"No, sir. He has made it clear to me to continue my diplomatic efforts," Tillerson said. "Those diplomatic efforts will continue until the first bomb drops."

"The president has also made clear to me that he wants this solved diplomatically," he added. "He's not seeking to go to war."

- 'Castrated?' -

The Secretary of State was forced this month to deny claims of a serious rift with Trump, after it was reported he had called the president a "moron."

Tillerson has refused to outright deny the report, which he once more dismissed on CNN as "petty stuff."

But he had a quick comeback at the ready when asked about Corker's claim that Trump was trying to neuter him on the world stage: "I checked. I'm fully intact."

NUKEWARS
Trump warns 'disgusting' press after nuke report
Washington (AFP) Oct 11, 2017
US President Donald Trump tore into the press and questioned whether broadcasters should have their licenses revoked Wednesday, after an unflattering story about his nuclear policy. "It's frankly disgusting the way the press is able to write whatever they want to write," Trump fumed as he met his Canadian counterpart in the Oval Office "people should want to look into it." But the presid ... read more

Related Links
Learn about nuclear weapons doctrine and defense at SpaceWar.com
Learn about missile defense at SpaceWar.com
All about missiles at SpaceWar.com
Learn about the Superpowers of the 21st Century at SpaceWar.com


Thanks for being here;
We need your help. The SpaceDaily news network continues to grow but revenues have never been harder to maintain.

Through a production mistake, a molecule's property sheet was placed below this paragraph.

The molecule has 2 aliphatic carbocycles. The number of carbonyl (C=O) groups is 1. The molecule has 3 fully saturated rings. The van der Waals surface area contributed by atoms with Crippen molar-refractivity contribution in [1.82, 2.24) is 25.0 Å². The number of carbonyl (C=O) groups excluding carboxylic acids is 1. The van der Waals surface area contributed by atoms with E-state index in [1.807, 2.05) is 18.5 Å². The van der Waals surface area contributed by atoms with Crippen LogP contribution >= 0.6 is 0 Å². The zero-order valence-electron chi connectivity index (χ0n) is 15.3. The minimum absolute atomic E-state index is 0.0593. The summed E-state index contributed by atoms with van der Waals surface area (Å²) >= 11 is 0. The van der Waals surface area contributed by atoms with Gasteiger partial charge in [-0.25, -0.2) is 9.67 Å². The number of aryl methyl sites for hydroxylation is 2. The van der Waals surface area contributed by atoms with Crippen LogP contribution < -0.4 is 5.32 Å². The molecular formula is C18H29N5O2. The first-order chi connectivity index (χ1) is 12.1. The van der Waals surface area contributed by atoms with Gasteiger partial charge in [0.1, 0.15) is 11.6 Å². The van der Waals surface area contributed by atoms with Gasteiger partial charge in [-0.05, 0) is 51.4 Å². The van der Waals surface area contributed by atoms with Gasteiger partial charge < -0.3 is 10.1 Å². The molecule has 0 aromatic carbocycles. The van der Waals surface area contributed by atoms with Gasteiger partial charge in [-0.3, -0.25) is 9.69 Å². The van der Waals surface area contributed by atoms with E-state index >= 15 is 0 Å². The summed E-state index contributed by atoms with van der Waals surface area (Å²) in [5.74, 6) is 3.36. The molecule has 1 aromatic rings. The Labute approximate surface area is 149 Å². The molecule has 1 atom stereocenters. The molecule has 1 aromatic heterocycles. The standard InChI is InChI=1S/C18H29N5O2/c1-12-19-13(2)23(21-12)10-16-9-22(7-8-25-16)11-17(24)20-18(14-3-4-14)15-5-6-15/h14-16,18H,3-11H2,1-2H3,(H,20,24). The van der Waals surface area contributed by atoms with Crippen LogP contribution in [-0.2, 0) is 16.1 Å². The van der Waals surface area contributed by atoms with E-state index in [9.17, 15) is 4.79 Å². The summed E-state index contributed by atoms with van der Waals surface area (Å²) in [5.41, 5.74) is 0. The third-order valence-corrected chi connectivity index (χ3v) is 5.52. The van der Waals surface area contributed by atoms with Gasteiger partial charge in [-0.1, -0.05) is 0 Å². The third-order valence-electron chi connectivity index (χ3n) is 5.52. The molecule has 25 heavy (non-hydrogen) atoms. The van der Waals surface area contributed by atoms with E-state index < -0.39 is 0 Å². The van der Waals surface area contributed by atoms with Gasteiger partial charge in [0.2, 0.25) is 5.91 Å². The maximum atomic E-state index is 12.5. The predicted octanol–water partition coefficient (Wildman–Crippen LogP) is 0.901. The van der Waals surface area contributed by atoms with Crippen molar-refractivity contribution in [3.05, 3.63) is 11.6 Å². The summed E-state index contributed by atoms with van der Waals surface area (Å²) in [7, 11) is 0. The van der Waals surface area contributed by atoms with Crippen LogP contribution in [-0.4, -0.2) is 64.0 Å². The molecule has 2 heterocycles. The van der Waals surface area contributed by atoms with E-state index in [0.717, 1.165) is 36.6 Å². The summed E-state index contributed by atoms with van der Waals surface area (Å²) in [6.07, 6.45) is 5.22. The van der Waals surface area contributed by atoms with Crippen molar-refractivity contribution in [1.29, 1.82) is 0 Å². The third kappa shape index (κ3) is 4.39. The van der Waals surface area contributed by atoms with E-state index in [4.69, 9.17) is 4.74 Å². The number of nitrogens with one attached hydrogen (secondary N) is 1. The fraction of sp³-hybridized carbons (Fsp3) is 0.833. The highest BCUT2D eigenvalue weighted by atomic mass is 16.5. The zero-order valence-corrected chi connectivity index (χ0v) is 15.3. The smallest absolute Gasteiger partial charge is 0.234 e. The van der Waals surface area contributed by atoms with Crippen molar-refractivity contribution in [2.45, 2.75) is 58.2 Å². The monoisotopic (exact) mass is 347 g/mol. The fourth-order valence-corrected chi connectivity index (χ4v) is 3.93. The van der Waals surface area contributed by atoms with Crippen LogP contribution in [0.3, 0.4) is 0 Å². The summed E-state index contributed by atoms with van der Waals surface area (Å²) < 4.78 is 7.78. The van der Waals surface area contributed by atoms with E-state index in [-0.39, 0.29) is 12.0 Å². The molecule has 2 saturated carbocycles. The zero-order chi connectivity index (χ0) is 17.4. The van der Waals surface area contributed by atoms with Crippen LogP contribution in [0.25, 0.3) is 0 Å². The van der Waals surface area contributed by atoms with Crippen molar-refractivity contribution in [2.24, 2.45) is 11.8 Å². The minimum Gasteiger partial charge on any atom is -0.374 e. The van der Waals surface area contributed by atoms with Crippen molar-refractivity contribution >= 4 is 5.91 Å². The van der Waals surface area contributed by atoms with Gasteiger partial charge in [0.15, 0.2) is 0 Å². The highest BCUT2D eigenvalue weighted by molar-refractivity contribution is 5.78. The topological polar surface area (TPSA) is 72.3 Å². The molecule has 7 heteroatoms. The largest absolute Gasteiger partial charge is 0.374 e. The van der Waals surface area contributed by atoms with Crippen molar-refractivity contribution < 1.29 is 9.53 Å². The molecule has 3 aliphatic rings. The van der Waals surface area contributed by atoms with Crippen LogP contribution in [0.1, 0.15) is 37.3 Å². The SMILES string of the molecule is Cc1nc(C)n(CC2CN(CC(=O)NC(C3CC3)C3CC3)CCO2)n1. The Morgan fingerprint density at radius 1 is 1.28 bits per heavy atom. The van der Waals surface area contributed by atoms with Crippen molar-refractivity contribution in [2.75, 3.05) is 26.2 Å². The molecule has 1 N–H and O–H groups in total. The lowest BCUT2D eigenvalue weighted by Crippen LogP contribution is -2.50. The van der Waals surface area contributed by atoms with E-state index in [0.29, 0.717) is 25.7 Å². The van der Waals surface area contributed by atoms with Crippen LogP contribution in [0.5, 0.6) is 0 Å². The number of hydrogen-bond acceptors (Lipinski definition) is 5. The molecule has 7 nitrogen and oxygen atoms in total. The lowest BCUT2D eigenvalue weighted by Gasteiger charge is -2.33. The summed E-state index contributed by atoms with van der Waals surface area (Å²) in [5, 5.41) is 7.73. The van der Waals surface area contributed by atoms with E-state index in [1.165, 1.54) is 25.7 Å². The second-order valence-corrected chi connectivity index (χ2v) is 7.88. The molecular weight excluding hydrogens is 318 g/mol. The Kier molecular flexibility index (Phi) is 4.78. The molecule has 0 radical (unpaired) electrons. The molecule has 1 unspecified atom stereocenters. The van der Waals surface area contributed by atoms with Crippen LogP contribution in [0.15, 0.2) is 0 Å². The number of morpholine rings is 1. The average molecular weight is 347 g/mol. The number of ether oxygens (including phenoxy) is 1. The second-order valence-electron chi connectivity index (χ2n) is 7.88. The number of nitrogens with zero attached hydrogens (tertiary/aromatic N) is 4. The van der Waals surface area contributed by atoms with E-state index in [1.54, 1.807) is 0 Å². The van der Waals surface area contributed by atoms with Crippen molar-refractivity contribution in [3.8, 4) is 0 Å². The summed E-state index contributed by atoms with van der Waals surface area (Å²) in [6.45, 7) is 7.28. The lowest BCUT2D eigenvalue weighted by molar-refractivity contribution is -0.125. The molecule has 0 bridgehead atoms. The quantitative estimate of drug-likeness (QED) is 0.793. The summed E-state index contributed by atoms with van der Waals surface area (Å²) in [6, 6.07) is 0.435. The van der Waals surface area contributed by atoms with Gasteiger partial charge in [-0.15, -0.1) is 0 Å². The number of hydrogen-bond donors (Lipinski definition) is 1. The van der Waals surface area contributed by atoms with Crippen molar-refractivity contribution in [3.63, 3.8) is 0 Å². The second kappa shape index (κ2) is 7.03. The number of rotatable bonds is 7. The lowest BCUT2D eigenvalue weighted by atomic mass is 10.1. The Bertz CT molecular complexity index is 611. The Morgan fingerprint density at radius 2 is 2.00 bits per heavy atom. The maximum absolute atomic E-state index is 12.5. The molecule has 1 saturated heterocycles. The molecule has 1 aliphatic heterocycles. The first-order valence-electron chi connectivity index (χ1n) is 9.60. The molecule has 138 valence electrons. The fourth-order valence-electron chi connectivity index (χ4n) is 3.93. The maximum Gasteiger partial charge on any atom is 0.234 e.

With the rise of Ad Blockers, and Facebook - our traditional revenue sources via quality network advertising continues to decline. And unlike so many other news sites, we don't have a paywall - with those annoying usernames and passwords.

Our news coverage takes time and effort to publish 365 days a year.

If you find our news sites informative and useful then please consider becoming a regular supporter or for now make a one off contribution.

SpaceDaily Contributor
$5 Billed Once


credit card or paypal
SpaceDaily Monthly Supporter
$5 Billed Monthly


paypal only

Comment using your Disqus, Facebook, Google or Twitter login.

Share this article via these popular social media networks
del.icio.usdel.icio.us DiggDigg RedditReddit GoogleGoogle

NUKEWARS
US to sell $15 bn THAAD missile defense to Saudi Arabia

Australia's new frigates to feature long-range missile defence system

PAC-3 MSE Test Successful from Remote Launcher

Saudi intercepts Yemen rebel missile

NUKEWARS
Missile test fears as N. Korea marks key party anniversary

Raytheon integrates Stinger missile with armored vehicle

BAE contracted for additional advanced guided rockets for the Navy

Saudi Arabia says to buy Russia S-400 defence systems, other arms